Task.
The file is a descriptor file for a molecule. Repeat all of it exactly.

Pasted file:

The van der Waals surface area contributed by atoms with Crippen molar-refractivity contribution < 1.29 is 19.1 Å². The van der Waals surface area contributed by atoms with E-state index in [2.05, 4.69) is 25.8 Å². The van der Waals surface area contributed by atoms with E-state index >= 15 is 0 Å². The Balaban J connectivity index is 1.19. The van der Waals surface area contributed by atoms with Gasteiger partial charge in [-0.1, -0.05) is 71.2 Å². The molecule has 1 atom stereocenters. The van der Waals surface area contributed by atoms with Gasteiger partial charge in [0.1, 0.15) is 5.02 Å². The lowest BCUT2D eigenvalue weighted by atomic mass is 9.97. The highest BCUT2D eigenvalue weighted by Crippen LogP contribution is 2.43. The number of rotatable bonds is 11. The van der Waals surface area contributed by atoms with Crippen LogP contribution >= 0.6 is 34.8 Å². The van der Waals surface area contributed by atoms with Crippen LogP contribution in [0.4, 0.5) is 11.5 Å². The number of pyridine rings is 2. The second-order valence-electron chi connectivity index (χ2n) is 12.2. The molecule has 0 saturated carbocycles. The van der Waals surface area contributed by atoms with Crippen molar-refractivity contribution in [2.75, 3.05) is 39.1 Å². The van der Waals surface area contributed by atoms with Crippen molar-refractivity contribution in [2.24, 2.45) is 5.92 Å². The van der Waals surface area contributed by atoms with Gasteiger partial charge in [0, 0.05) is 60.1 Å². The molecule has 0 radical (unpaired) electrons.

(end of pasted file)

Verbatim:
The van der Waals surface area contributed by atoms with Crippen molar-refractivity contribution < 1.29 is 19.1 Å². The van der Waals surface area contributed by atoms with E-state index in [2.05, 4.69) is 25.8 Å². The van der Waals surface area contributed by atoms with E-state index >= 15 is 0 Å². The Balaban J connectivity index is 1.19. The van der Waals surface area contributed by atoms with Gasteiger partial charge in [-0.1, -0.05) is 71.2 Å². The molecule has 1 atom stereocenters. The van der Waals surface area contributed by atoms with Gasteiger partial charge in [0.1, 0.15) is 5.02 Å². The lowest BCUT2D eigenvalue weighted by atomic mass is 9.97. The highest BCUT2D eigenvalue weighted by Crippen LogP contribution is 2.43. The number of rotatable bonds is 11. The van der Waals surface area contributed by atoms with Crippen LogP contribution >= 0.6 is 34.8 Å². The van der Waals surface area contributed by atoms with Crippen LogP contribution in [0.4, 0.5) is 11.5 Å². The number of pyridine rings is 2. The second-order valence-electron chi connectivity index (χ2n) is 12.2. The molecule has 0 saturated carbocycles. The van der Waals surface area contributed by atoms with Crippen molar-refractivity contribution in [2.75, 3.05) is 39.1 Å². The van der Waals surface area contributed by atoms with Crippen molar-refractivity contribution in [2.24, 2.45) is 5.92 Å². The van der Waals surface area contributed by atoms with Gasteiger partial charge in [0, 0.05) is 60.1 Å². The molecule has 0 radical (unpaired) electrons.